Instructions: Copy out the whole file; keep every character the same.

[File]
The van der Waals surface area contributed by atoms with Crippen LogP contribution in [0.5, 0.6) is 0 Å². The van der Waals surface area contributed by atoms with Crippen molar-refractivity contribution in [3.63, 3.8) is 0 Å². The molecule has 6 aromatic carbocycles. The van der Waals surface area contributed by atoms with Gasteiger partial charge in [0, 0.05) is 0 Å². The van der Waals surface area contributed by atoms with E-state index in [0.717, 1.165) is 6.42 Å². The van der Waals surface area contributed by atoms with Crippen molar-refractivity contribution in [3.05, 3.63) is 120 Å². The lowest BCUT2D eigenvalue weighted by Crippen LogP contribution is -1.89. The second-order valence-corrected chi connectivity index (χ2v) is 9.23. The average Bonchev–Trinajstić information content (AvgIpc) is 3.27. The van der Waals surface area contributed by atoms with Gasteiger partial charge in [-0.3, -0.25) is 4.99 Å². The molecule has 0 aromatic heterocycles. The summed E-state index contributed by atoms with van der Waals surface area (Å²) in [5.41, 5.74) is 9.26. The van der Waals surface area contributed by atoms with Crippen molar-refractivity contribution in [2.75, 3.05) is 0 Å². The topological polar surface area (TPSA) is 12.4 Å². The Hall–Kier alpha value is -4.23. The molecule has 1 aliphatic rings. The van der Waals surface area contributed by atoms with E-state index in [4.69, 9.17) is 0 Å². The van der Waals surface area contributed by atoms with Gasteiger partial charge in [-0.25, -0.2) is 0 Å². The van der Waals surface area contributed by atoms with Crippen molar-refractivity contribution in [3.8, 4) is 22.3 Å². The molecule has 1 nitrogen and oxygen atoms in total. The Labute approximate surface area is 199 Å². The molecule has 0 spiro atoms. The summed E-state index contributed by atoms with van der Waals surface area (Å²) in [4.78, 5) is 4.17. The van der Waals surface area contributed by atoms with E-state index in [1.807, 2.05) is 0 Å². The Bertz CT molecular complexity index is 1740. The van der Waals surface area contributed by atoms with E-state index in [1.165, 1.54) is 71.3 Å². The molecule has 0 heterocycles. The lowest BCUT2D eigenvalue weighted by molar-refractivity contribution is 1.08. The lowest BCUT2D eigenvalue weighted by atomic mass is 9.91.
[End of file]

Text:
The van der Waals surface area contributed by atoms with Crippen LogP contribution in [0.5, 0.6) is 0 Å². The van der Waals surface area contributed by atoms with Crippen molar-refractivity contribution in [3.63, 3.8) is 0 Å². The molecule has 6 aromatic carbocycles. The van der Waals surface area contributed by atoms with Gasteiger partial charge in [0, 0.05) is 0 Å². The van der Waals surface area contributed by atoms with E-state index in [0.717, 1.165) is 6.42 Å². The van der Waals surface area contributed by atoms with Crippen molar-refractivity contribution in [3.05, 3.63) is 120 Å². The lowest BCUT2D eigenvalue weighted by Crippen LogP contribution is -1.89. The second-order valence-corrected chi connectivity index (χ2v) is 9.23. The average Bonchev–Trinajstić information content (AvgIpc) is 3.27. The van der Waals surface area contributed by atoms with Gasteiger partial charge in [-0.3, -0.25) is 4.99 Å². The molecule has 0 aromatic heterocycles. The summed E-state index contributed by atoms with van der Waals surface area (Å²) in [5.41, 5.74) is 9.26. The van der Waals surface area contributed by atoms with Crippen molar-refractivity contribution in [2.75, 3.05) is 0 Å². The topological polar surface area (TPSA) is 12.4 Å². The Hall–Kier alpha value is -4.23. The molecule has 1 aliphatic rings. The van der Waals surface area contributed by atoms with E-state index in [4.69, 9.17) is 0 Å². The van der Waals surface area contributed by atoms with Gasteiger partial charge in [-0.25, -0.2) is 0 Å². The van der Waals surface area contributed by atoms with Crippen molar-refractivity contribution in [3.8, 4) is 22.3 Å². The molecule has 1 nitrogen and oxygen atoms in total. The Labute approximate surface area is 199 Å². The molecule has 0 spiro atoms. The summed E-state index contributed by atoms with van der Waals surface area (Å²) in [4.78, 5) is 4.17. The van der Waals surface area contributed by atoms with E-state index in [1.807, 2.05) is 0 Å². The Bertz CT molecular complexity index is 1740. The van der Waals surface area contributed by atoms with E-state index in [1.165, 1.54) is 71.3 Å². The molecule has 0 heterocycles. The lowest BCUT2D eigenvalue weighted by molar-refractivity contribution is 1.08. The lowest BCUT2D eigenvalue weighted by atomic mass is 9.91.